To charge falsely that the police or other law enforcement officers pulled a "surprise raid" upon one's place of business and found certain stolen, contraband, or otherwise illegal goods there which were confiscated or impounded, as the publications complained of may be found to have done, not only tends in a general way to injure the reputation of the owner and expose him to public hatred, ridicule and contempt, (which is sufficient under Code § 105-703 to constitute an actionable newspaper libel) but more specifically, such defamation may be found to impute to the owner the commission of a crime and to constitute a charge on him with reference to his trade or business, such being actionable per se, whether the defamation be oral or written. Code § 105-702. "To render words actionable per se, it is not necessary that they should, in express words, charge another with a crime punishable by law; it is sufficient if they impute a crime, in such terms as that the hearers understand that this is what is meant." Lewis v. Hudson, 44 Ga. 568. "It was unnecessary that a specific crime should be charged to enable the plaintiff to maintain his action. Charges made on one in reference to his *807 trade, office or profession calculated to injure him therein are actionable, and no special damage is essential to support the action." Hardy v. Williamson, 86 Ga. 551 (b) (12 SE 874, 22 ASR 479).
The fact that the defamatory publication in terms designated a certain named place of business, "Smith & Sewell Garage," and did not refer to the plaintiff individually, does not as a matter of law prevent a recovery by him, where as here, the plaintiff alleged that he was a co-owner of the garage, and was understood by the citizens of Forsyth County to be the "Sewell" affiliated with that business, and that he was therefore identified personally in the publications complained of. Weatherholt v. Howard, 143 Ga. 41 (1) (84 SE 119). Davis v. Macon Tel. Publishing Co., 93 Ga. App. 633, supra. In the Weatherholt case, it was held that in a suit to recover general damages for the publication of a libel, while the publication in terms designated a certain named company, it was competent for the plaintiff, under proper allegations by way of innuendo, to show that he formerly owned and did business under the name of the company designated, that this was a trade name of which the plaintiff's individual name was a component part, and that the statements alleged to be libelous in fact referred to the plaintiff and imputed insolvency to him.
The case of Witham v. Atlanta Journal, 124 Ga. 688, supra, which is strongly relied upon by the defendant as authority for the proposition that the plaintiff would have no individual right of action in a case such as this, is not in conflict with the Weatherholt case, nor with the ruling herein made. The plaintiff in that case had not sought to predicate his cause of action on the fact that he owned an interest in a business about which libelous matter had been written but was seeking to recover because his surname had been mistakenly used as an adjective descriptive of a bank which had reportedly failed. The court in that case held that the alleged libelous publication clearly referred to and concerned the bank and not the plaintiff and since the plaintiff did not allege that he owned any interest in the business, the publication could not be a charge on him in reference to his trade or business. The plaintiff in this case did allege that he owned an interest in the "Smith & Sewell *808 Garage," about which the alleged libelous publication had been written, and under the allegations of the petition, a finding was authorized that the instant publication was of and concerning the plaintiff and tended to injure his reputation and to subject him to hatred, ridicule and contempt.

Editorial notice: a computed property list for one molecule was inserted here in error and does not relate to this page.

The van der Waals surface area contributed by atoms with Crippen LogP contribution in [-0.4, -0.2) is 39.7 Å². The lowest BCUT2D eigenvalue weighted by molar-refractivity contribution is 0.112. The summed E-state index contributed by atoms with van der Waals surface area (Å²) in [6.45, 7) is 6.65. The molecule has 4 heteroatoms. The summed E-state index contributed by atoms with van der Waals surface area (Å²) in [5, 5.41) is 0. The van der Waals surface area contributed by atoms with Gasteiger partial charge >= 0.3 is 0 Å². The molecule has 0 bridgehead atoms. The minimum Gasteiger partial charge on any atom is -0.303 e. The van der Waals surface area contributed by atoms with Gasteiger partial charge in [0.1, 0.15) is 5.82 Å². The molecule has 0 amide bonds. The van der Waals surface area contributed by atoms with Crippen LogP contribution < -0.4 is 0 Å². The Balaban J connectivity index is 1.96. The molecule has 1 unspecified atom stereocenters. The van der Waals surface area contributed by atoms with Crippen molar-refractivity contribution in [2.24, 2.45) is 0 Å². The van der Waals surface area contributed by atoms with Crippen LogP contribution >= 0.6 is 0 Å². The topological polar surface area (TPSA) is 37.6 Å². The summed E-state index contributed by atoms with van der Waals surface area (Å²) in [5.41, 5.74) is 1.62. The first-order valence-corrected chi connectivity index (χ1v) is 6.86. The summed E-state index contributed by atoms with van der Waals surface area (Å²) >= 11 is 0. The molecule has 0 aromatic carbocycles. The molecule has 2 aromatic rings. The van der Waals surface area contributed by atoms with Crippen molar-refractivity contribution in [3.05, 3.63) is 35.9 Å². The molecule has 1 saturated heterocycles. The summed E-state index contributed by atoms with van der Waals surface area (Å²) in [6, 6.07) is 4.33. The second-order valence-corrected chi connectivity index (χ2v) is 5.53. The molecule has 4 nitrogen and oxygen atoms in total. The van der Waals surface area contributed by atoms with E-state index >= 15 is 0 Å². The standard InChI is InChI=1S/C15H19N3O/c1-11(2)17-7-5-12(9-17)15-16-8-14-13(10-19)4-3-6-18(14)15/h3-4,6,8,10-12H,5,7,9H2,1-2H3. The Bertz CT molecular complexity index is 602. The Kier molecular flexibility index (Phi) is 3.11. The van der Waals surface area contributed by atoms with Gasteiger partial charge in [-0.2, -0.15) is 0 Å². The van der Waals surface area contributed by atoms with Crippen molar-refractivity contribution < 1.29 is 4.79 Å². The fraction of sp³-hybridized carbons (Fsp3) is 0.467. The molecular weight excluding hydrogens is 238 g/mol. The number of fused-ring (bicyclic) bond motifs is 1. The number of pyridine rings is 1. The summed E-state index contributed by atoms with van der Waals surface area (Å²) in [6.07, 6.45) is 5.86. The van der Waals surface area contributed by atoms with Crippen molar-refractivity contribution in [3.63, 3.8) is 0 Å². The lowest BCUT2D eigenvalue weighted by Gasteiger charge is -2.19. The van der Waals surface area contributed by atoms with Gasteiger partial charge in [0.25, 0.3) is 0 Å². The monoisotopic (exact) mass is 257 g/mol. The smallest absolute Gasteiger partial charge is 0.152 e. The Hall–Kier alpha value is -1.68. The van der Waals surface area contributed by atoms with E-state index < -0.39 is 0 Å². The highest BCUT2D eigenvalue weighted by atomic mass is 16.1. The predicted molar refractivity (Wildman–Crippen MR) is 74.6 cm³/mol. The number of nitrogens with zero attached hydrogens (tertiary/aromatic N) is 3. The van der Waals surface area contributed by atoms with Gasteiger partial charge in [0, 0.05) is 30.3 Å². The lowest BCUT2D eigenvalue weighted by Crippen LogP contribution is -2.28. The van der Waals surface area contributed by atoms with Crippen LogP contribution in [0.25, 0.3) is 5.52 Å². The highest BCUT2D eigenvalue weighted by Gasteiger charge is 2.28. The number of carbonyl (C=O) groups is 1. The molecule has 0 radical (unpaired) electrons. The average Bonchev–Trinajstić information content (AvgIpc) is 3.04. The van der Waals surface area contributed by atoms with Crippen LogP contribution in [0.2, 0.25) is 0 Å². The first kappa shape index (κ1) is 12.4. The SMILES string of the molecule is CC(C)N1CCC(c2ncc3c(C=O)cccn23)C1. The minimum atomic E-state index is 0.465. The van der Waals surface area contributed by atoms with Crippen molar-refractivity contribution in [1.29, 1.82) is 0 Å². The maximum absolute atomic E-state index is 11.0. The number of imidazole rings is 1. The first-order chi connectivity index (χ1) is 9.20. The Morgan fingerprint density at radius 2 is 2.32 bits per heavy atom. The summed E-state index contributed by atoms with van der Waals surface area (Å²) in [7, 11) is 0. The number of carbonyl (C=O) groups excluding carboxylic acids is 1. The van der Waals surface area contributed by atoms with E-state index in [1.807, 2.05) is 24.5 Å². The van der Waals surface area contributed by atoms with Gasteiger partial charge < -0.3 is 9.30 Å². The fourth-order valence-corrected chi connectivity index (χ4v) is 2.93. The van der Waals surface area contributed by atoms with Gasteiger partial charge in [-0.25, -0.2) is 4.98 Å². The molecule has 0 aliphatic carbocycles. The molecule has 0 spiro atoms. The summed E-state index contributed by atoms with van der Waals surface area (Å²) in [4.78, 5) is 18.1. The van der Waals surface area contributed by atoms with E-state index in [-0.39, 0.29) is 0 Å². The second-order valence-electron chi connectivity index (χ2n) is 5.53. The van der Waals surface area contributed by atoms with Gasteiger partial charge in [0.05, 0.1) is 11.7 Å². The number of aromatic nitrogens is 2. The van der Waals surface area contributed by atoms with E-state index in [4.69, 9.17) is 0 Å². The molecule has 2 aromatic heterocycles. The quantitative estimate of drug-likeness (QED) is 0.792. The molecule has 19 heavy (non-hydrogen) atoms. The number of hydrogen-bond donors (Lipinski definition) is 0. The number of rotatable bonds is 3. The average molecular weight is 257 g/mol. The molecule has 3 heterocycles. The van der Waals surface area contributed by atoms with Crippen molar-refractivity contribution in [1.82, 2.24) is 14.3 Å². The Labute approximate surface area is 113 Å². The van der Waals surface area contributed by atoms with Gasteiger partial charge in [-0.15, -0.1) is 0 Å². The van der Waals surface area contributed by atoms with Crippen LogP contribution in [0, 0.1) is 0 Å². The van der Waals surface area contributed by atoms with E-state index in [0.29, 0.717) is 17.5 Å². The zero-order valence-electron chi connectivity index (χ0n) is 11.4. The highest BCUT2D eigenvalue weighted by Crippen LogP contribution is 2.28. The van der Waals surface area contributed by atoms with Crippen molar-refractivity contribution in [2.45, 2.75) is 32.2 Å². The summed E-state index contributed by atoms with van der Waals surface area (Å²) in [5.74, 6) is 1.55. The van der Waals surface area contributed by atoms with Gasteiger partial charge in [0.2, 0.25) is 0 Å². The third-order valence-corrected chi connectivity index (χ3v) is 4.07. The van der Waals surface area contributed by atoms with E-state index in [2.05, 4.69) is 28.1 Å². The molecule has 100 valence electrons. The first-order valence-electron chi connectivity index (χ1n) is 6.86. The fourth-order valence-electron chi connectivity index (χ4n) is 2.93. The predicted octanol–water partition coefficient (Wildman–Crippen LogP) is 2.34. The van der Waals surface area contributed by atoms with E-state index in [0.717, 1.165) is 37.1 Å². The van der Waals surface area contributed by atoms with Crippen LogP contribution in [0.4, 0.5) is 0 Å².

The petition in this case clearly stated a cause of action for the recovery of general damages because of the defendant's alleged libel of the plaintiff in the articles set forth in the statement of facts and was not subject to the grounds of general and special demurrer in which it was asserted that the petition did not state a cause of action for the reasons that the plaintiff was not identified in the articles; that the articles were not libelous; that if libelous, the plaintiff was not a proper party to bring the action; that no basis of express malice was pleaded; and that no special damages were alleged.
2. The plaintiff alleged in paragraph 2 of the amended petition that: "on Sunday, July 14, 1963, and Monday, July 15, 1963, news bulletins were read on Radio Station WGGA, to whom defendant supplies news information, condensations of the articles appearing in the Daily Times of Sunday, July 14th, wherein it was stated by the reporter, whose name is unknown to plaintiff but well known to defendant, that law officers had seized $30,000 in stolen cars in Forsyth County, Georgia, and that a surprise raid had been conducted on the Smith & Sewell Garage which information was furnished by defendant and the same being libelous as will hereinafter be set forth." This allegation was irrelevant and immaterial to the plaintiff's cause of action and should have been stricken on demurrer as contended by the defendant.
3. The trial court did not err in overruling the general demurrers and all grounds of the special demurrers with the exception of those special demurrers addressed to that portion of paragraph 2 which is set forth in Division 2 of the opinion.
Judgment affirmed in part; reversed in part. Felton, C. J., and Russell, J., concur.